Riht in earlier Anglo-Saxon Legislation

Riht in earlier Anglo-Saxon legislation: a semasiological approach
Daniela Fruscione, University of Frankfurt am Main
In: Historical Research, Volume 86, Issue 233, pages 394–407, August 2013
DOI: 10.1111/1468-2281.12008

ABSTRACT:

The earlier Anglo-Saxon laws offer the rare opportunity for semantic insight into the word riht, which was common to most Germanic languages and is still in use today in all of them. However, German Recht and English ‘right’ had a different semantic history. While the German word still has both an objective and a subjective meaning, ‘right’ kept only the subjective meaning of ‘personal right to something’. The semasiological study of seventh century legislation shows that the Old English word riht did originally have a wider meaning than ‘right’. It meant also customary norm, judgment, claim, fulfilment of the legal claim, legal duty, right to, privilege, sentence, process.

These findings have allowed the author to question both the assumption of German research about the mere subjective meaning of this word in the early middle ages and the interpretation of its semantic development according to a Latin model.

The article is part of a collection of papers presented at a conference in Copenhagen in 2011 organised in collaboration between three digitisation projects: “Early English Law“, “Nordic Medieval Laws” and “Relmin”.

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Read also about the context of the article in “Medieval Law”

The Parker Library, Cambridge

The Twelfth-Century Rubrication of Anglo-Saxon Legal Texts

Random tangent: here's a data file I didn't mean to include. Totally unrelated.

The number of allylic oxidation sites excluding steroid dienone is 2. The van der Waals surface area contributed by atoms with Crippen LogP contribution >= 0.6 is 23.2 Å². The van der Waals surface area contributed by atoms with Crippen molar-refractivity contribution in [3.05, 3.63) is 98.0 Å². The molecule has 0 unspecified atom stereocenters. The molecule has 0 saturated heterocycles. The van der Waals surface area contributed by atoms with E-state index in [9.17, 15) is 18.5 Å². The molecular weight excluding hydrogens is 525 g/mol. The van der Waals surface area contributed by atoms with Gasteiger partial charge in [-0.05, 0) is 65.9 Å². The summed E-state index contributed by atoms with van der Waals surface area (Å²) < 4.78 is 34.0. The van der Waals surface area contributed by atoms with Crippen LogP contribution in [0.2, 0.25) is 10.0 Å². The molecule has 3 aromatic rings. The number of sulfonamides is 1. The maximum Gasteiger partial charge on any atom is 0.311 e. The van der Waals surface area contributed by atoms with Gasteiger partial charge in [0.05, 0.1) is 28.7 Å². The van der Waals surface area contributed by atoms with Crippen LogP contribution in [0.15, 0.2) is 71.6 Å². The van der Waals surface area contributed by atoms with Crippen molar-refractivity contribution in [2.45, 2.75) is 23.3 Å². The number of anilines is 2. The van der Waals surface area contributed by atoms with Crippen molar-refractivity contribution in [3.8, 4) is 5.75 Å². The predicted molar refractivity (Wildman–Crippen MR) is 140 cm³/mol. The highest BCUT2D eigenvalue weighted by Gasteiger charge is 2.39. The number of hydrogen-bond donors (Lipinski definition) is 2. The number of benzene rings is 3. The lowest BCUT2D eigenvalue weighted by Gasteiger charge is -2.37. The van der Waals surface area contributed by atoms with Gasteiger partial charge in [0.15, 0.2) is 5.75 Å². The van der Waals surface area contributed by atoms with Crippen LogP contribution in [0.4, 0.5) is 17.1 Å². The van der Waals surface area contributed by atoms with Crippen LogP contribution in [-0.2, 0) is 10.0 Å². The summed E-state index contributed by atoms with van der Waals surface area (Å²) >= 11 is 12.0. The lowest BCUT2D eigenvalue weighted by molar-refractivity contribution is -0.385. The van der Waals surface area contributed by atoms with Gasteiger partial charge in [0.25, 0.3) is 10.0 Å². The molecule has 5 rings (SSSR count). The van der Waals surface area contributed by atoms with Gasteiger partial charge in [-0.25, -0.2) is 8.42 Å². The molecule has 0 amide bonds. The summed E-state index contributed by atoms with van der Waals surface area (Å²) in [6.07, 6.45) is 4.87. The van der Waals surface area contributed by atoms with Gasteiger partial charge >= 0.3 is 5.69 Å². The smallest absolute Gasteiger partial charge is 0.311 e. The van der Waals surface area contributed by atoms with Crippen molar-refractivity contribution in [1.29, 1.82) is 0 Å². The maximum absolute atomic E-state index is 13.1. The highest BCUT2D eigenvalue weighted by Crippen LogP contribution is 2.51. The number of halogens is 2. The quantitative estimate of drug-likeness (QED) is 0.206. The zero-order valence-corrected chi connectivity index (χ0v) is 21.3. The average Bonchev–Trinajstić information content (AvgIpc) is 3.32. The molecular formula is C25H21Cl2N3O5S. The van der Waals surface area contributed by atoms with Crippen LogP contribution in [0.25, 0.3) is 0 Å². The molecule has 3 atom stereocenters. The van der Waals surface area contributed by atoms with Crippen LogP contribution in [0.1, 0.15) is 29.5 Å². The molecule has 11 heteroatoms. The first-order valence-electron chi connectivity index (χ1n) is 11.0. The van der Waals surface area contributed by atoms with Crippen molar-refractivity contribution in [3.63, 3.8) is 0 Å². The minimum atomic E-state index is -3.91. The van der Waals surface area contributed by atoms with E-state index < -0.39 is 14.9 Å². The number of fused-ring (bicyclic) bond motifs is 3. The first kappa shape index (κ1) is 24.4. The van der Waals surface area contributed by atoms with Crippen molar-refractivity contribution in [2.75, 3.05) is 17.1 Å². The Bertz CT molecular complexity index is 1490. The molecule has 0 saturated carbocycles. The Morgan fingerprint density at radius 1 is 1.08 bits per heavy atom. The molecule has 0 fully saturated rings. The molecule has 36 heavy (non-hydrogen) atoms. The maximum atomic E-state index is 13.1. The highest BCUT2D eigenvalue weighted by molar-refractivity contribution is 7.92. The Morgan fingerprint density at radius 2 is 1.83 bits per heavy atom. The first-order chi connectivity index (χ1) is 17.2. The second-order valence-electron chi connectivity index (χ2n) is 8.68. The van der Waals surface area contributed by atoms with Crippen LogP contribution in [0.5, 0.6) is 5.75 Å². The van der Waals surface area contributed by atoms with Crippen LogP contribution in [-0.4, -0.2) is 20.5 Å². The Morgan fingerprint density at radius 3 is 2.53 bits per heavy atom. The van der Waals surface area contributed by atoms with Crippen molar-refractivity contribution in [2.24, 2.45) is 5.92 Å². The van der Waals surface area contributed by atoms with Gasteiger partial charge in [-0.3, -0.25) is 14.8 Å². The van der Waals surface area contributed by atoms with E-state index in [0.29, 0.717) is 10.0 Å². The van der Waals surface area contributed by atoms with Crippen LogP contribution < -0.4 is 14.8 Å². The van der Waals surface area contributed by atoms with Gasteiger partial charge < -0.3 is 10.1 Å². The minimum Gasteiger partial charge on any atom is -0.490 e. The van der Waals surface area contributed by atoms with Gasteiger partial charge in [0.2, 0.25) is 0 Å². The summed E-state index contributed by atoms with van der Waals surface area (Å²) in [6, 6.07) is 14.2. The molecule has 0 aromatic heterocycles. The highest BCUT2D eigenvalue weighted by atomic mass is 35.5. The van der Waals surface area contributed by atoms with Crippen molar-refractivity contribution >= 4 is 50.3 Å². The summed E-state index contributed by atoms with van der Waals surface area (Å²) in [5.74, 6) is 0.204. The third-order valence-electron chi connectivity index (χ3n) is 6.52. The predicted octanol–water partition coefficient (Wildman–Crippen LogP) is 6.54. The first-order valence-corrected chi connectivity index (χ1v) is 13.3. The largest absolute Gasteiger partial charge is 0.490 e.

The twelfth-century rubrication of Anglo-Saxon legal texts in Cambridge, Corpus Christi College, MS. 383
Thomas Gobbitt
In: Historical Research, Volume 86, Issue 233, pages 394–407, August 2013
DOI: 10.1111/1468-2281.12028
University of Cambridge

ABSTRACT:

Cambridge, Corpus Christi College, MS. 383 is an English collection of Anglo-Saxon legal texts produced in the late eleventh century or early years of the twelfth century, possibly at or for St. Paul’s cathedral, London. This article focuses in particular on the scribal strategies and mise-en-page of the rubrics and emendations made to the manuscript by a scribal hand of the first half of the twelfth century. Developments in the concept and technology of the book were used by the scribes, who emended and updated the manuscript to facilitate and direct (potential and actual) readers’ interactions with the legal texts and allow intellectual interests in the continued role of Anglo-Saxon law into the twelfth century to be discerned. “Updating, adaption, appropriation and re-contextualizing of Anglo-saxon Law” continued throughout the 12th century, witnessing to a continued intellectual interest, Thomas Gobbitt argues.

The article is part of a collection of papers presented at a conference in Copenhagen in 2011 organised in collaboration between three digitisation projects: “Early English Law“, “Nordic Medieval Laws” and “Relmin”.

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Read also about the context of the article in “Medieval Law” in Medieval Historiesh